Human rights violations

The Bahraini regime launches a campaign of incitement against the prisoner of conscience Al-Singace

The Bahraini regime launched a campaign of incitement and smear against a prominent prisoner of conscience Abdul Jalil Al-Singace, in light of his hunger strike for more than three months and the mounting international pressure to release him.

Through its trolls, the hashtag #SingaceBetraysBahrian takes personal revenge on him for his insistence on continuing his hunger strike and exposure to Manama’s human rights violations.

Al-Singace had started his hunger strike last July 8 to protest his ill-treatment in prison and the prison administration’s confiscation in April of his research papers that he had been writing for four years.

International human rights organizations and European parliamentary figures have repeatedly called for the immediate release of Al-Singace and saving his life, which constituted a considerable embarrassment for the Bahraini regime.

Al-Singace’s case reflects the Bahraini authorities’ attacks on political opponents, opinion activists, and human rights workers.

As a member of the Al-Wefaq and Al-Haq parties opposed to the authority, Dr Al-Singace became a well-known critic of the ruling Al Khalifa family.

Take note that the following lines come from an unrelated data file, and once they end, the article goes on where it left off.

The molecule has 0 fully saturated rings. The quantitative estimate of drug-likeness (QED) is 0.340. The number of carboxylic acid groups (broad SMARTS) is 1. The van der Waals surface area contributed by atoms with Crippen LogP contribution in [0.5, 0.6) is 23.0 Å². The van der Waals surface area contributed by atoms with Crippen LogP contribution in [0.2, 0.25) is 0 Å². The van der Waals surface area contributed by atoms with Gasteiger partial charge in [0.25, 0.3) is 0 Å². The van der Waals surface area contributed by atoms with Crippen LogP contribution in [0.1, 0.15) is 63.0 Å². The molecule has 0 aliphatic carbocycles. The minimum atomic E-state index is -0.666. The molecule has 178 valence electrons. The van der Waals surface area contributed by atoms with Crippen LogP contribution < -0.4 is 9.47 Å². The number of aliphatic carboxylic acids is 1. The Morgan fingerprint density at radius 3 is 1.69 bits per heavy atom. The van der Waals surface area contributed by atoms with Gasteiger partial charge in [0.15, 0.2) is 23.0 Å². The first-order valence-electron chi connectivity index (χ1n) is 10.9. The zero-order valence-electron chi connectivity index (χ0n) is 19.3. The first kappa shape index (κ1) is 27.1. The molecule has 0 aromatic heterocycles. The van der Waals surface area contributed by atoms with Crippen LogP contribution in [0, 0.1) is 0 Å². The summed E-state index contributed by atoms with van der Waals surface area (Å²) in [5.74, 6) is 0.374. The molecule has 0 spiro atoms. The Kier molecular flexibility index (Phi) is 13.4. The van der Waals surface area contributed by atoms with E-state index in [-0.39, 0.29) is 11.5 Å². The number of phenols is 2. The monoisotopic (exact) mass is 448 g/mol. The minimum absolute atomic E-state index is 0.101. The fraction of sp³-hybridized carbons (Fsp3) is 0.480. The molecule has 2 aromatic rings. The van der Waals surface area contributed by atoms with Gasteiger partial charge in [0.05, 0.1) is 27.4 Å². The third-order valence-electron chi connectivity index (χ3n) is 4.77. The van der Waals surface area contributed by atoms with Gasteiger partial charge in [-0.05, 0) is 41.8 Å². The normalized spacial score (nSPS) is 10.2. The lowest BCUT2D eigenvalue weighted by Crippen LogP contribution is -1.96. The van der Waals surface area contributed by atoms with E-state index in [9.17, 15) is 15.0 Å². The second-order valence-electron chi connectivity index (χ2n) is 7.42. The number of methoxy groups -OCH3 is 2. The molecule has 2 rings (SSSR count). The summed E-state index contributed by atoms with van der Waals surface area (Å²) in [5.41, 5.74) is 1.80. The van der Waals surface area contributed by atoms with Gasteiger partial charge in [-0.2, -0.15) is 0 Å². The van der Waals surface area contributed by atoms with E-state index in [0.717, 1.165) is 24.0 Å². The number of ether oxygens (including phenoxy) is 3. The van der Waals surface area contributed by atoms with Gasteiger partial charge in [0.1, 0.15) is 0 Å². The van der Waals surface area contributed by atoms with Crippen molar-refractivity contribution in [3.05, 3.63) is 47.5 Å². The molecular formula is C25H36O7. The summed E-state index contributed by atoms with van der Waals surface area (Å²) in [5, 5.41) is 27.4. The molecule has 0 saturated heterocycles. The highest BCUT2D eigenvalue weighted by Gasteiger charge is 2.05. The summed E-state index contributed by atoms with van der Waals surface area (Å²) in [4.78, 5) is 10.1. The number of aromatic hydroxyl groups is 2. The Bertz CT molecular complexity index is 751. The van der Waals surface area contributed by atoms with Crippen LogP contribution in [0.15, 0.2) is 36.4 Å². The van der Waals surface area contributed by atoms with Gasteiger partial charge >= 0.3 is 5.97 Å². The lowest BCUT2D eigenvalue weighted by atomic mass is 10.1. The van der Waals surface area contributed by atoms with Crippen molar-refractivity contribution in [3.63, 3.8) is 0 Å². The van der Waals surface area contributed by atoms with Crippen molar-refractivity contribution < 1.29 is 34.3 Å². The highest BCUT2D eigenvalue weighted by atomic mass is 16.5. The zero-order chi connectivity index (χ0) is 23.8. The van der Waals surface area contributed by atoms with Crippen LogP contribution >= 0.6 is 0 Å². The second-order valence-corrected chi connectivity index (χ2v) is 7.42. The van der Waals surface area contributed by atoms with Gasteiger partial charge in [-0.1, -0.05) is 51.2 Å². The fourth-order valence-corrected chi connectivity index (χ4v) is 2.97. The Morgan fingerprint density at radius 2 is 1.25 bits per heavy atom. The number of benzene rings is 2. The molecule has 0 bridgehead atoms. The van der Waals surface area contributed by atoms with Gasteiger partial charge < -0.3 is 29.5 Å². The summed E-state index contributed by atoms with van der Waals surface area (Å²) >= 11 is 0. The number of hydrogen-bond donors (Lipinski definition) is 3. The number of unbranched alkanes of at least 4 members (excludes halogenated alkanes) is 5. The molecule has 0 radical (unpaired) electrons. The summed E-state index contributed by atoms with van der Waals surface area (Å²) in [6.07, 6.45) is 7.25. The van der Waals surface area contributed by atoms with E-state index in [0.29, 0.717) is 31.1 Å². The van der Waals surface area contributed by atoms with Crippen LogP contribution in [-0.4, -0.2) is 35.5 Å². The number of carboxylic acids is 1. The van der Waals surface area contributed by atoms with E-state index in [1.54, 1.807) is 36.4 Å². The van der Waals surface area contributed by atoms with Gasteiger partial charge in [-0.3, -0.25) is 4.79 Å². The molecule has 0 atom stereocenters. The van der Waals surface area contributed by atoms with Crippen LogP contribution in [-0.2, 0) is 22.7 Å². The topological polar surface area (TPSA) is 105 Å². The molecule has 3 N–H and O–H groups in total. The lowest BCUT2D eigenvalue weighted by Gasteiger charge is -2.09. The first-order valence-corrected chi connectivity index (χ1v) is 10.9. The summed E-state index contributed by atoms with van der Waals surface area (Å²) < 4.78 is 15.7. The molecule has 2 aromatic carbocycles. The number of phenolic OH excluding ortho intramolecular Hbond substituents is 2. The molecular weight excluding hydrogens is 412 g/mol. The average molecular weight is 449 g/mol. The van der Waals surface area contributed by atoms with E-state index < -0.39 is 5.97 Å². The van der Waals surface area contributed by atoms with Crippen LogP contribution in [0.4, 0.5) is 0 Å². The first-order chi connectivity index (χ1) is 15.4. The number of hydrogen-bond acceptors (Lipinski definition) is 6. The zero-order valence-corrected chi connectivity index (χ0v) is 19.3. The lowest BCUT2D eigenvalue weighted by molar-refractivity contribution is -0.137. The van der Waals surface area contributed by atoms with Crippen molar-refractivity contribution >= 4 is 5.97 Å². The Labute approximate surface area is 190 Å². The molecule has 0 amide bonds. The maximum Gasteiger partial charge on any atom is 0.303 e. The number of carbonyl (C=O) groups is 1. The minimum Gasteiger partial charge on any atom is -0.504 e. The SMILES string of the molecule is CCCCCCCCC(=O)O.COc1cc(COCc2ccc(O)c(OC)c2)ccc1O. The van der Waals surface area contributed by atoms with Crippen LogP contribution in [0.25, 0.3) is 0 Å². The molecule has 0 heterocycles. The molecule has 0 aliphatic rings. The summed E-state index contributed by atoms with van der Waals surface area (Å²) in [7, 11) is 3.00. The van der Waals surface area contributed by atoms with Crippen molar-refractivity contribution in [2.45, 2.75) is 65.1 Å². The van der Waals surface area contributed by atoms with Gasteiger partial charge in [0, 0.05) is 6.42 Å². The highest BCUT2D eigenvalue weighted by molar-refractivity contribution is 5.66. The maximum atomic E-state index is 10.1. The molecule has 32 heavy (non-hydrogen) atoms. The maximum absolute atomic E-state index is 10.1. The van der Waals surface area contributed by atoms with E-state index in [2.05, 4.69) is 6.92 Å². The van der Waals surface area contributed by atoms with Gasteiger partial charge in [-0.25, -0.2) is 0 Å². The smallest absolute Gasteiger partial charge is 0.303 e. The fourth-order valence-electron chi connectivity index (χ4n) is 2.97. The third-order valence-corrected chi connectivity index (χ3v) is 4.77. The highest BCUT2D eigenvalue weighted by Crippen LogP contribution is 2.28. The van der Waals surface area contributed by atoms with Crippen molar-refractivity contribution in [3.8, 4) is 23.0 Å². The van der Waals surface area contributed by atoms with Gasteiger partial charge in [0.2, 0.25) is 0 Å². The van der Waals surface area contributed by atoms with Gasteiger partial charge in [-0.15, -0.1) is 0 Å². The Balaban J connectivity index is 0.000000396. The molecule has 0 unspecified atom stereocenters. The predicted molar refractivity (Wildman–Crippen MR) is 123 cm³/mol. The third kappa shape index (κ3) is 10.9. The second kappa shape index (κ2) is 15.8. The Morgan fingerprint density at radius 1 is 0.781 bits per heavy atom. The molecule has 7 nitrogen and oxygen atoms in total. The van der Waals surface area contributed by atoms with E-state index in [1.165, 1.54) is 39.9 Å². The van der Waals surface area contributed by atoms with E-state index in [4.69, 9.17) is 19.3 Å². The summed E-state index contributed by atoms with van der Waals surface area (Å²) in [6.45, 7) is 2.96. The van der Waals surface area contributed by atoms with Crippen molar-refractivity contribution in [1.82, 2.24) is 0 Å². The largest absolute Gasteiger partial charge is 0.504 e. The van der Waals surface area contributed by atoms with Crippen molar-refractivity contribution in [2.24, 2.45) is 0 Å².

Before his arrest and imprisonment several times, he held significant positions at the University of Bahrain, specializing in mechanical engineering.

In 2010, Al-Singace gave a speech in the United Kingdom that sounded the alarm about Bahrain’s dire and dire human rights situation. On his return to Bahrain, he was arrested and detained for more than six months.

While in detention, he was brutally tortured, even though he suffered from post-paralysis syndrome – and the authorities were aware of his health. In early February 2011, the king granted him a royal pardon to release him.

A month later, Dr Al-Singace was arrested for participating in the demonstrations. As a figure known by the government for his activism, he was arrested as part of the “Bahrain Thirteen”, a group of thirteen political figures sentenced to prison for their peaceful participation in the Bahraini Arab uprising.

Al-Singace is still being held in Jaw Prison, the largest male prison in Bahrain, where he suffers from several health problems, including muscle and sickle cell disease.

He regularly suffers from shortness of breath, and symptoms of post-paralysis syndrome have worsened. He has been repeatedly denied access to much-needed medical care and has been prevented from seeing his family since March 2017.

Jaw Prison does not meet the prison standards required by international law; It is a prison known for its inhumane conditions on the one hand and overcrowding on the other.

The Al-Singace case is an example of the actions of the Bahrain government, which does not discriminate between arrested persons; Women, children, activists and human rights defenders are not exempted from arrest in any way.

Many of these people are arrested without any warrant and are subjected to torture and other inhumane treatment at the hands of Bahraini police and secret service officers.

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